Rep. Henry Waxman released a statement saying, "Halliburton has pulled off the impossible: it has actually done a worse job under its second Iraq oil contract than it did under the original no-bid contract. This new round of overcharges and dismal performance would have been avoided if the Bush Administration had listened to its own auditors."
KBR's profit in the newer contract is determined as a percentage of its costs. In challenging $45 million of the $365 million in reviewed costs, Pentagon auditors cited instances such as KBR's "paying a supplier more than it was due"; cutting cost estimates in half when "pressed on its true expenses"; and billing "for work performed by the Iraqi oil ministry."
As questions about costs and performance were raised, "federal officials in Iraq reported KBR was being 'obstructive' towards officials trying to investigate what had gone wrong." One contracting officer described "...numerous attempts to work with KBR to bring their cost reporting procedures into minimal acceptable standards." And the New York Times reports of an officer writing to the company, "you have universally failed to provide adequate cost information as required."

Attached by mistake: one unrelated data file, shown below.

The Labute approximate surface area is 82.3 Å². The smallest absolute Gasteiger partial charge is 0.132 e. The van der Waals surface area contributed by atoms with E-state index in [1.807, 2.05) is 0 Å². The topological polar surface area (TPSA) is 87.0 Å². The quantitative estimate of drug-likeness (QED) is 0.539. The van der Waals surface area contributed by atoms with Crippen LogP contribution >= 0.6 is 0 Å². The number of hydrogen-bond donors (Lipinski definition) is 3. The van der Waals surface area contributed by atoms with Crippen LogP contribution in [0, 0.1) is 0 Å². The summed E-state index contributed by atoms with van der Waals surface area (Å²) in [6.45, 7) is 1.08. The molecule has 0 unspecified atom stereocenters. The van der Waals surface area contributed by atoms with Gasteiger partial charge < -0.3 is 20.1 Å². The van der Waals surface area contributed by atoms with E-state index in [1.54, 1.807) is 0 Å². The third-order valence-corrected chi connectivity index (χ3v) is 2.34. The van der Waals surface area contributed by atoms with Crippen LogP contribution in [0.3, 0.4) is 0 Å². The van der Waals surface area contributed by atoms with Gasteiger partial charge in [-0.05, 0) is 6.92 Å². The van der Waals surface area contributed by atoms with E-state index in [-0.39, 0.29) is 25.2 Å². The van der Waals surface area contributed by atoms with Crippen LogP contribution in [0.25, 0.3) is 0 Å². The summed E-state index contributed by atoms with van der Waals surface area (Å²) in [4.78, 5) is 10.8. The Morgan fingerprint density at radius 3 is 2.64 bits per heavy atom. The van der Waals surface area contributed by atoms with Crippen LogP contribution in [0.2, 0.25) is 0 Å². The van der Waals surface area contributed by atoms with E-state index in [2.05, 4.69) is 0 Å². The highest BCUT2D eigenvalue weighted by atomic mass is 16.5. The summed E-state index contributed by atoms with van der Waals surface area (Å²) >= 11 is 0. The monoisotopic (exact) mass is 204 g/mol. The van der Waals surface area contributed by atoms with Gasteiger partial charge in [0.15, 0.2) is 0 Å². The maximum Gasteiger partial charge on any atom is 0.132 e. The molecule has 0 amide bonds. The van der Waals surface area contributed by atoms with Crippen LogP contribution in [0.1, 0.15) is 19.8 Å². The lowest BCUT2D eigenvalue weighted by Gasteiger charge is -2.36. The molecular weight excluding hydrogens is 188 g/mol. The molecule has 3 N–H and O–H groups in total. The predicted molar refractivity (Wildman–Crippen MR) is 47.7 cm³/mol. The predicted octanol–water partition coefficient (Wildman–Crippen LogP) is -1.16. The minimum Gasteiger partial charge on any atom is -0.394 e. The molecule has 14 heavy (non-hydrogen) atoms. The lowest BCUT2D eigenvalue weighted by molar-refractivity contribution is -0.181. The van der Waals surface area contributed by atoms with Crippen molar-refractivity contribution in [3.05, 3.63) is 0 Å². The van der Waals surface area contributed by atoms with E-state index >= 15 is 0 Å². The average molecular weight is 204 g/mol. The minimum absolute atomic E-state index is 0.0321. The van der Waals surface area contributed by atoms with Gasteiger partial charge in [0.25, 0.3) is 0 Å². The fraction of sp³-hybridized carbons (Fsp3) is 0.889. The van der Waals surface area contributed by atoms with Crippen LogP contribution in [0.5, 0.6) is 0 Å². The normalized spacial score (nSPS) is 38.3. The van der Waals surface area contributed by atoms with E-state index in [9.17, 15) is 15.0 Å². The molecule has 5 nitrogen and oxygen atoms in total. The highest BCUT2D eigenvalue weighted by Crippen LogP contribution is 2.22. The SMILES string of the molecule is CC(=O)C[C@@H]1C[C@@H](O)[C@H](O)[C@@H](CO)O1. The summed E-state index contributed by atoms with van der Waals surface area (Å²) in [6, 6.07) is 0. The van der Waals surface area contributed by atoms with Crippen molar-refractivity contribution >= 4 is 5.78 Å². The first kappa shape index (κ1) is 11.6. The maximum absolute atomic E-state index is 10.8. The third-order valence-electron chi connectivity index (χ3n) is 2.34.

William Nash, a retired Army General and senior fellow at the Council on Foreign Relations, summarizes, "This a continuing example of the mismanagement of the Iraq reconstruction from the highest levels down to the contractors on the ground."
It is also an example of why only an independent, bipartisan commission will get to the bottom of the waste, mismanagement and corruption related to the Iraqi war effort.
Entry 3: A Few Bad Apples
Last week, an Iraqi-American translator was arrested and charged with offering over $60,000 in bribes to win a $1 million contract for providing flak jackets and other equipment to Iraqi police officers.
According to the New York Times, it is believed that Faheem Mousa Salam of Livonia, Michigan, was acting on behalf of others and that more arrests will be made. Mr. Salam was employed by the Titan Corporation, a division of the L-3 Government Services Group.
The Special Inspector General for Iraq Reconstruction, Stuart W. Bowen Jr., was quoted as saying that this kind of fraud is limited to "... just a few individuals who took advantage of a chaotic situation early on."
This statement further highlights the need for a bipartisan Independent War Profiteering Commission.
To be sure, Mr. Bowen has done important work such as uncovering $9 billion "lost" by the Coalition Provisional Authority. But according to the Washington Post, Bowen is a lawyer from Texas who worked as Deputy General Council for then Governor George Bush; he worked in Florida for 35 days on the election recount in 2000; and he joined the Bush White House as an Associate Counsel.
These investigations need to be free of any hint of partisanship and empowered to follow any lead no matter how high it goes. That is the only way the public will get the answers it deserves.